We don’t have many valuable belongings, but we’re are not free from feeling affectionate about one thing: Our bikes
I’m supposed to write now and tell you about my dear little bike, but I just don’t know where to start. We’ve been through so much together over the years, the two of us. My bike has seen a lot, it really has. If it could talk it would sure have some stories to tell. If it could talk. It can’t talk, obviously. Not since Dea showed up, anyway.
I bought the bike as a complete Surly Long Haul Trucker from Brixton Cycles in London way back in 2010. After 110,000 kilometres of dutiful service more parts have changed than have stayed the same, but I’m still riding on the original frame and fork. The frame did need to have some repair work done to it, after it cracked during an unexpected collision with a kangaroo. A frame specialist in Melbourne welded on an extra bracket to keep it going. The handlebars, brake levers, seat-post and, most impressive of all, the Brooks saddle are all original too. I should add, however, that the Brooks saddle stopped being comfortable about four years ago, but I can’t get the damn thing off. It’s like having a giant shoe horn under my ass. But I’ve stuck a gel seat cover over it, and I get by.
Also still going after all these years are the Tubus racks, but they have certainly seen better days. The front one has cracked and needs to be welded up. Unfortunately I can’t be bothered to find a welder, so I’ve used a couple of cable ties. It’s also got a gaping great hole rusted in the bottom of it. Onto this front rack I hook two Ortlieb panniers, replaced in Singapore a couple of years ago. I did also have two Ortlieb panniers on the back, but one morning in Canada I awoke to discover one of them had been stolen by a mischievous bear. Hearing of my misfortune Arkel stepped in and offered me a replacement set, and I have to say so far I find the Arkel panniers to be far superior to Ortlieb. The method of attaching to the rack is ingenious, they are easier to open and close, and they appear to be much more robust than the Ortlieb ones, which have always demonstrated an annoying habit of breaking in every conceivable way.
The wheels are new, hand-built by the excellent Spa Cycles. 26” of course, 36 spoke, Rigida Sputnik rims and Shimano LX hubs. I’ve teamed them up with some Schwalbe Marathon Plus Tour tyres. As for the drive train I’ve got 27 gears but I’m not going to get too in depth with the names of all the components, mostly because I can’t remember them. I use mostly Shimano stuff, with the exception of the chain, as I’m a big fan of the SRAM PC951. It’s very cheap, but always been excellent for me. I also cheap out on pedals. I’ve always used flat pedals and buy cheap plastic ones. My current ones I bought for ten dollars in Australia and they’ve given me a good 15,000 kilometres so far.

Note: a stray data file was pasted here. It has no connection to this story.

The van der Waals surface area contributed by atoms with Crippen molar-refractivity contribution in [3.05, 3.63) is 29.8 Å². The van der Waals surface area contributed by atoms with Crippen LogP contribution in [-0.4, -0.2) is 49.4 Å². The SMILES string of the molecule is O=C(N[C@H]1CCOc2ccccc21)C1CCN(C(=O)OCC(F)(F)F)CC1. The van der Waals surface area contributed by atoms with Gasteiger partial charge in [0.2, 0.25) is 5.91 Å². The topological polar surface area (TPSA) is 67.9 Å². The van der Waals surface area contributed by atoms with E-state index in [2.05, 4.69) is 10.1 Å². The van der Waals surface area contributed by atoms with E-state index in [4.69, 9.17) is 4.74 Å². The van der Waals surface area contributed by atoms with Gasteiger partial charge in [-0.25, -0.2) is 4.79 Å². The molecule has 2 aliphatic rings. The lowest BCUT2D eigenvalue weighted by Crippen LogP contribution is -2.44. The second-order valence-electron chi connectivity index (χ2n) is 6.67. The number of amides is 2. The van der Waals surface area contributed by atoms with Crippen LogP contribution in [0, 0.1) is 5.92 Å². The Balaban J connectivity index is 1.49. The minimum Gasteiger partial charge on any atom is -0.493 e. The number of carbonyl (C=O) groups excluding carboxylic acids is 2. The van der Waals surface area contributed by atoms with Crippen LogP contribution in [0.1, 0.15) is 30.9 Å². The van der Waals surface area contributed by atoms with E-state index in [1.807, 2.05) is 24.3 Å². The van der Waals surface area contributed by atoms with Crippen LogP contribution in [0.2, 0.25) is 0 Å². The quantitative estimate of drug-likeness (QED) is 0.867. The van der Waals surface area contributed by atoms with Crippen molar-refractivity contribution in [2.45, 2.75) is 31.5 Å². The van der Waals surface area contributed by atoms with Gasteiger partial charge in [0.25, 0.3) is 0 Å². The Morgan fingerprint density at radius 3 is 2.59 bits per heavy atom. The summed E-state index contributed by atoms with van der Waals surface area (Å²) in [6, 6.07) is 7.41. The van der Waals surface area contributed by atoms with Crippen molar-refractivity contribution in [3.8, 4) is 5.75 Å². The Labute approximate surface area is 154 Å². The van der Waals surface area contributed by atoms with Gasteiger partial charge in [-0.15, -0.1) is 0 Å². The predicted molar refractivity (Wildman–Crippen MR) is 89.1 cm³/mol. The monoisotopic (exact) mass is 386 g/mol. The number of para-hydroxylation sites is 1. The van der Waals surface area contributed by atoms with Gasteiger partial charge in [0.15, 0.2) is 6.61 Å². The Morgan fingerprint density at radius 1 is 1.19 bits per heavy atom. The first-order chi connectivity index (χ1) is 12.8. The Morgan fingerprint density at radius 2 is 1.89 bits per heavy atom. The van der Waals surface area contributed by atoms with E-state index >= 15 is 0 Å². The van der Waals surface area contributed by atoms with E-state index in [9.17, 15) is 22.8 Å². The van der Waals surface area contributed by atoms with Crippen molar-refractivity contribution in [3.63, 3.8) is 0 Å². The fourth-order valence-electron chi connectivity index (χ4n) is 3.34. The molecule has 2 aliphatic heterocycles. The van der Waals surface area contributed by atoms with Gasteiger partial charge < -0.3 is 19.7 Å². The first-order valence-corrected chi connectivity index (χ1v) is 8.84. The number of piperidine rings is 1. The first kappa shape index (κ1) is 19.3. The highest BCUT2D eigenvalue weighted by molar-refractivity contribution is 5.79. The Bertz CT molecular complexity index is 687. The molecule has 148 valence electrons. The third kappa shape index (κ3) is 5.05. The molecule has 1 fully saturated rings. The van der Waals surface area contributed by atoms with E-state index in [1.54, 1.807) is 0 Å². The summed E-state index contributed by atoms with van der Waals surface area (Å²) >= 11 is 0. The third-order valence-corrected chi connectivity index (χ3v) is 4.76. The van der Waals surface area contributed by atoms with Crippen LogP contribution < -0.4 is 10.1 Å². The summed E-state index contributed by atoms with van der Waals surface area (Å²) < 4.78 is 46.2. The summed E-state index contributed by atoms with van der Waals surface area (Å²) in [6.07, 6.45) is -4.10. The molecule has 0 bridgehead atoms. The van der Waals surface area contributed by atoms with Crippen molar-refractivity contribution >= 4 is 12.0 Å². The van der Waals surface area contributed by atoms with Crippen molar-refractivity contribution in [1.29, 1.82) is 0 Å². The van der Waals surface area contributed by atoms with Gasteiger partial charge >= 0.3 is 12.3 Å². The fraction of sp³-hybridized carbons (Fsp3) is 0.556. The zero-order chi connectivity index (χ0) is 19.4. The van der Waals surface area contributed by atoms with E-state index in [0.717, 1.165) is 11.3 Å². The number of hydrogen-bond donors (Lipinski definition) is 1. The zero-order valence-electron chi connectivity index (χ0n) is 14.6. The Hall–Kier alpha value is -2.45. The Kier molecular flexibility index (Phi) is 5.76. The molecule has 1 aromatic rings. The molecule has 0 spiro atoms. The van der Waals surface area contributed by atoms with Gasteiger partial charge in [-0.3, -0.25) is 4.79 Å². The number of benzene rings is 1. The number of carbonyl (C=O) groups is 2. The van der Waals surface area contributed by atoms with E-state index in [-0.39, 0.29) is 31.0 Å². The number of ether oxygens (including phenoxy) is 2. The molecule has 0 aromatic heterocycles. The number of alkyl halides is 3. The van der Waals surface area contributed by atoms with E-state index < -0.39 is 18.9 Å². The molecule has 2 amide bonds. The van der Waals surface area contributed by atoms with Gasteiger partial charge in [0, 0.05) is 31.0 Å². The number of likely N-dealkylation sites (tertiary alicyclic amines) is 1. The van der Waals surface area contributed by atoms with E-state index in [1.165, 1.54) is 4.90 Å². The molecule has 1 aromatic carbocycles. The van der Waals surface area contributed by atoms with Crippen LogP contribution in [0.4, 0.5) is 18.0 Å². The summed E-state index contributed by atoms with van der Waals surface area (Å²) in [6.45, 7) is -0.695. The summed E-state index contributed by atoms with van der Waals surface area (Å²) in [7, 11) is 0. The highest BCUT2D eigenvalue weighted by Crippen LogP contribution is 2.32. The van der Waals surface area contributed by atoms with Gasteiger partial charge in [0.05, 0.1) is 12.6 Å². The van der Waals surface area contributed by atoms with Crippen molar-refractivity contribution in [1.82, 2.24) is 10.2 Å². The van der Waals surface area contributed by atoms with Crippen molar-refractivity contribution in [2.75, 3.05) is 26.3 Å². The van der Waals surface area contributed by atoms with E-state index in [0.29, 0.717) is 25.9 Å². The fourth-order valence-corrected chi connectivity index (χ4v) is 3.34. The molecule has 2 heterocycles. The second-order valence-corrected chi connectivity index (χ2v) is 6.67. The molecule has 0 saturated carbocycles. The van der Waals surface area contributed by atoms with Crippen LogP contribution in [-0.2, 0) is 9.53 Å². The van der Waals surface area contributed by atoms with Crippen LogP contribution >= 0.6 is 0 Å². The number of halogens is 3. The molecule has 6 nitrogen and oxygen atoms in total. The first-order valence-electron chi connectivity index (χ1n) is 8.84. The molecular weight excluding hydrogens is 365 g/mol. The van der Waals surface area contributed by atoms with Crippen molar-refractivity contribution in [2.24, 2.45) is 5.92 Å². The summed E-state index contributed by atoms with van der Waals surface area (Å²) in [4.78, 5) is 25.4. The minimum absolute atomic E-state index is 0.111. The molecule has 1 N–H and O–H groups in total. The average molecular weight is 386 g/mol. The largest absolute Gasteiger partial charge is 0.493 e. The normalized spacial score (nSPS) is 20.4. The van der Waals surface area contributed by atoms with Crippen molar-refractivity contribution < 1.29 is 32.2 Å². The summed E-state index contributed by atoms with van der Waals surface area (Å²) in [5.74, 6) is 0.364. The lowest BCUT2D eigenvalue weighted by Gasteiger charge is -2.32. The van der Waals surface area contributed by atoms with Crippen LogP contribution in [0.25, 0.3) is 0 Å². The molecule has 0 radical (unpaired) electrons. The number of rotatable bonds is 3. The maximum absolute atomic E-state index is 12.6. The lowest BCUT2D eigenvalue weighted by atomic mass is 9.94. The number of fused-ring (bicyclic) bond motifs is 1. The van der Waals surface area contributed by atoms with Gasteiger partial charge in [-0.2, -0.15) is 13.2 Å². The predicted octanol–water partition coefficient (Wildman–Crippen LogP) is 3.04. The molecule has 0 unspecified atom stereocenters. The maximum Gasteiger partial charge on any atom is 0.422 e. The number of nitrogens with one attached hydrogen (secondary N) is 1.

But by far and away the best thing about my lovely bike is the new basket I have on the front. I bought this in Grindsted, Dea’s hometown in Denmark, and lord knows how I got by for so long without one. Absolutely fantastic it is. I fill it up with food and eat on the go. It’s like having a buffet in front of me all day long. Quite brilliant. I also keep a radio in there for musical entertainment, and it’s awfully useful for keeping maps and things close to hand.
So, to conclude, if I could give you one piece of advice for building a bike for a long tour, it would be this: Get a basket!
I didn’t know anything about bikes when I decided to join Chris on a bike ride around the world, so I decided to build a touring bike myself. Yes, it makes perfectly sense, because in that way I would learn at least what my own bike was made of and what could break before I rode out into the remote Australian outback and jungle. I managed to collect all the parts I needed and put it all together over a few days with good help from Chris and a nice guy called Hugh from Commuter Cycles in Melbourne. I still don’t know much about bicycles, so i can’t tell anymore details about which brands and sizes and parts I used. But I know that I have a pretty awsome bike that is green.
My bike was so awsome that for the next several thousand kilometres nothing broke. I didn’t even have a puncture. So I forgot most of what I learned when I built it. Therefore I now feel excited, almost happy, when things start to wear, fall apart and need to be replaced, like brake pads and cables, or when I see scratches and rust on the racks. Then I can practise my bike mechanic skills and I see the wear as signs of what we have experienced and learned together, my bike and I. Some day soon I will be able to efficiently fix a puncture and pump my tyre. That was what I dreamed of when I began all this.
One thing I really like about my bike is to look at it. I can see that it is strong and determined. It wants to go out there and it can do it, it can do everything. It looks confident. It inspires me when I find things difficult.